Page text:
Abstract: Latin America is the most unequal region of the world in terms of income or expenditure, as well as regarding other aspects of economic or social exclusion. The region suffered the lost decade of the nineteen eighties, and experienced a modest recovery in the nineteen nineties. In the nineteen nineties, most of the governments implemented stabilization politics, more or less close to the proposals of the Washington Consensus. Paraguay itself, however, neither suffered a debt crisis nor a mayor economic instability during the eighties, so the stabilization policies would not have been necessary or useful for the Paraguayan economy and business cycles in the nineties. Nevertheless, many of the macroeconomic policies applied in Paraguay during the nineties were close to the Washington Consensus. The most striking macroeconomic result of the decade was a per capita income decrease beginning in late 1995, hand in hand with a poverty increase after 1996. Given the persistently high levels of poverty incidence in Paraguay to date, understanding the determinants of growth at the household level in Paraguayan economy remains an important but under-researched field in economics. This appears to be particularly true for the question whether inequality has a positive or negative effect on economic growth, a question that is both fundamental in (development) economics and highly relevant for poverty reduction policies. Although the effect of inequality on growth has important implications for poverty (Bourguignon, 2004; Ravallion, 1997), empirical evidence on this link is virtually inexistent for Paraguay.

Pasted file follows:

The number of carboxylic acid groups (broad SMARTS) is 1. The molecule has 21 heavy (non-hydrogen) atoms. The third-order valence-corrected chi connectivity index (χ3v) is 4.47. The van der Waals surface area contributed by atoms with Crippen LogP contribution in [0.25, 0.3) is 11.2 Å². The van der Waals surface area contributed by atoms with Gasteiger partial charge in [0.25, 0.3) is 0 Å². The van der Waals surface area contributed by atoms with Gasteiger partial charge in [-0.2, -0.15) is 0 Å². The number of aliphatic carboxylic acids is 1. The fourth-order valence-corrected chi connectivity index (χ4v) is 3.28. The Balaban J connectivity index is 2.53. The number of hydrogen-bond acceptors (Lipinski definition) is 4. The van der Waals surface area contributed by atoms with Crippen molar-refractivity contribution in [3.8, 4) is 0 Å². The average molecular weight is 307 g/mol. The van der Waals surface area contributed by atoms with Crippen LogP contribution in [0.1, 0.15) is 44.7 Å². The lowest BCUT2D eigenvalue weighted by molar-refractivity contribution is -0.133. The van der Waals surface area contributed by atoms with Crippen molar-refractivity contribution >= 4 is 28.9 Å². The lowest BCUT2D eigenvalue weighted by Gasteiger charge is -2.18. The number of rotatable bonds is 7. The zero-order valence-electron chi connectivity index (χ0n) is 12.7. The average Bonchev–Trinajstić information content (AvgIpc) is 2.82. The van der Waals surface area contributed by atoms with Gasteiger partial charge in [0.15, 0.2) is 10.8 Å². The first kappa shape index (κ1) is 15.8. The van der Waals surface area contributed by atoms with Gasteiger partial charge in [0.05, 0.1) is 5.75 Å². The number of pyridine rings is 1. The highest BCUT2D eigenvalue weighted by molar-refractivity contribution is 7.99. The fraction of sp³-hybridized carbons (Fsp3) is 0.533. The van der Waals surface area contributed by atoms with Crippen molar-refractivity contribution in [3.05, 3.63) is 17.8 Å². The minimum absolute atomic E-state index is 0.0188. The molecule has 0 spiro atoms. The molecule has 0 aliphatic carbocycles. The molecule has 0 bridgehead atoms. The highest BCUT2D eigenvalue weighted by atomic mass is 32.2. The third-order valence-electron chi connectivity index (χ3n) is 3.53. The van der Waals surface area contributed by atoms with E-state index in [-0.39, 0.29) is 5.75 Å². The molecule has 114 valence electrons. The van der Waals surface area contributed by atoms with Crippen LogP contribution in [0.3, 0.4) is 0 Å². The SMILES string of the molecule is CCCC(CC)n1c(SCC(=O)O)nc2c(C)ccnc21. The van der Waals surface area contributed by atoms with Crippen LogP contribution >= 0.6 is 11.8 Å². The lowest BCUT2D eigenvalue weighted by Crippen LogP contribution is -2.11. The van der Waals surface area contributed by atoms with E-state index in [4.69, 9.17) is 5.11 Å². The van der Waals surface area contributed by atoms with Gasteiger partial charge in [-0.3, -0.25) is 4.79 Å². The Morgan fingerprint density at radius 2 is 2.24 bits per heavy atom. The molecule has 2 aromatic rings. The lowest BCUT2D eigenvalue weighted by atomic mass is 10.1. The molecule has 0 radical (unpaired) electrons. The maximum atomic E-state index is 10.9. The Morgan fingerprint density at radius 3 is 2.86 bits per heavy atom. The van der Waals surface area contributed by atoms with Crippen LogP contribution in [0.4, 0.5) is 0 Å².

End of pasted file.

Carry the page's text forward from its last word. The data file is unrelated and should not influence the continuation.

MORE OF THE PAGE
Date: 2009–05–05
  12. By: David De La Croix (CORE - Department of Economics - Université Catholique de Louvain); Michel Lubrano (GREQAM - Groupement de Recherche en Économie Quantitative d'Aix-Marseille - Université de la Méditerranée - Aix-Marseille II - Université Paul Cézanne - Aix-Marseille III - Ecole des Hautes Etudes en Sciences Sociales - CNRS : UMR6579)
    Abstract: The ELIE scheme of Kolm taxes labour capacities instead of labour income in order to circumvent the distortionary effect of taxation on labour supply. Still, Kolm does not study the impact of ELIE on human capital formation and investment. In this paper, we build an overlapping generations (OLG) model with heterogenous agents and endogenous growth driven by investment in human capital. We study the effect of ELIE on education investment and other aggregate economic variables. Calibrating the model to French data, we highlight a tradeoff between growth and redistribution. With a perfect credit market, ELIE is successful in reducing inequalities and poverty, but it is at the expense of lower investment in education and slower growth. In an economy with an imperfect credit market where individuals cannot borrow to educate, the tradeoff between growth and redistribution is not overturned but is less severe. However, it is possible to overturn completely that trade-off simply by changing the base of taxation for the young generation which is equivalent to subsidising education.